Garland Cop Charged With Manslaughter After Firing on Chase Suspect 41 Times

At first, the official story of what happened in the early morning hours of August 31, 2012, was that 25-year-old Michael Vincent Allen had led police on a high-speed chase through Garland and Mesquite before being herded into a cul de sac. In a last-ditch attempt to escape, he rammed a Garland PD squad car. The cop inside, fearing for his life, opened fire, killing Allen.

Within two weeks, the narrative had been revised. Vincent hadn't rammed the cop; the cop had rammed him. The "multiple rounds" the officer had fired became 41, with two pauses to reload.

See also: Cardan Spencer, Dallas Officer Who Shot Mentally Ill Man, Fired and May Face Charges

The officer, a seven-year Garland PD veteran named Patrick Tuter, was placed on administrative leave and ultimately fired after an internal affairs investigation concluded the he'd violated the department's use-of-force and pursuit policies. Tuter had initiated the chase after discovering that Allen was wanted for drug possession, assault and evading arrest, and Tuter was the only cop on scene to fire his weapon.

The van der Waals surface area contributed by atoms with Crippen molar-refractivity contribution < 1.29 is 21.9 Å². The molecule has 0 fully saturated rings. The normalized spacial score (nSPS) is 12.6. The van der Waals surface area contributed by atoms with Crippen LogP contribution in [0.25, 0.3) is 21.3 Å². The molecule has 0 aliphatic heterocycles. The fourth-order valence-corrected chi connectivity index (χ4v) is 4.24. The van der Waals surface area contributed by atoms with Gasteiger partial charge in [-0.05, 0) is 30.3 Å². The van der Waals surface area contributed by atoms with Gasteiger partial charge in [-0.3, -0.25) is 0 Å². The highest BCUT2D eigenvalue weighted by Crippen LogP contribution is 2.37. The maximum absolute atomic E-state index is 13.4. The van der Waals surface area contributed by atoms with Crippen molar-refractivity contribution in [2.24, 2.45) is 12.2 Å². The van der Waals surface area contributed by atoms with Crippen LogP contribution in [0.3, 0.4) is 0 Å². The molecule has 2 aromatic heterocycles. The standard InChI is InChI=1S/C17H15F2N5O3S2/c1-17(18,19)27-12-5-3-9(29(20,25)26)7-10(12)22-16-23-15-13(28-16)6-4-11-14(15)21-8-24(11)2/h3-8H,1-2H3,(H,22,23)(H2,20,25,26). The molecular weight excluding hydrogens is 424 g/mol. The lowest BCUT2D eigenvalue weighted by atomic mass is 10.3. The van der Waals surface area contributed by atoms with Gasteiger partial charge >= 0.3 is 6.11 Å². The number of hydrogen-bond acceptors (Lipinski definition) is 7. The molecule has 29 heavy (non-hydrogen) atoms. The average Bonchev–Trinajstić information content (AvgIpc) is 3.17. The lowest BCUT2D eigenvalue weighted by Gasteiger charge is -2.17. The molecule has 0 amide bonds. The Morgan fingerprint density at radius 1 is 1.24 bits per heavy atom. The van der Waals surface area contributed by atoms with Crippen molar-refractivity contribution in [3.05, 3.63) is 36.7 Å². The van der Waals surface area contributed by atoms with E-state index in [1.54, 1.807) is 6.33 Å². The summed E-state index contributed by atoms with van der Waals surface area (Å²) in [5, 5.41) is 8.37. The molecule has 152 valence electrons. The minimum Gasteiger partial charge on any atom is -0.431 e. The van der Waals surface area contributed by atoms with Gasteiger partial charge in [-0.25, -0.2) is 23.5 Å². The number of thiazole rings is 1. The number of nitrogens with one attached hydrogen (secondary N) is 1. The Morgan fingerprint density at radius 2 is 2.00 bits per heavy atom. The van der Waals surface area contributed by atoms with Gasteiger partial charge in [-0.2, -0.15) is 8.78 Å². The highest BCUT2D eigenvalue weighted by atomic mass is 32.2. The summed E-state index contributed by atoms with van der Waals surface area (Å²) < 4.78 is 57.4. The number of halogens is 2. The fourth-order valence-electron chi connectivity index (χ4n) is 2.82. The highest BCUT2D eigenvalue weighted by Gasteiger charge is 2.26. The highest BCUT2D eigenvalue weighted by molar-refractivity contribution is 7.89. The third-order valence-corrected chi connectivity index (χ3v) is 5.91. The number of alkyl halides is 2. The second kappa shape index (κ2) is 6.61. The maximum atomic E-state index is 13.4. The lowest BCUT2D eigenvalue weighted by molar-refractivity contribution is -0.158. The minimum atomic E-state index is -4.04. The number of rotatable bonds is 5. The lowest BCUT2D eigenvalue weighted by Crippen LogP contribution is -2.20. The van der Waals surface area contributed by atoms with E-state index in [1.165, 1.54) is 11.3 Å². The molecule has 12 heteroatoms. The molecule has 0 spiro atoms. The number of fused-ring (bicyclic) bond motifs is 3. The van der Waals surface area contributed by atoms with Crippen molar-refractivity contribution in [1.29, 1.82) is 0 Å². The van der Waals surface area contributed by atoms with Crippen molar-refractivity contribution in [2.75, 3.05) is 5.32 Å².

On Monday, a Dallas County grand jury indicted Tuter today for manslaughter. The Dallas Morning News' Tanya Eiserer reports that it's the first time in 17 years that Dallas County has indicted an officer in a fatal police shooting. In the previous case, a Grand Prairie police officer was acquitted on a murder charge for killing a mentally ill man who lunged at another officer with a knife.

If convicted, Tuter faces up to 20 years in prison. A wrongful death lawsuit filed against Tuter is pending in federal court.

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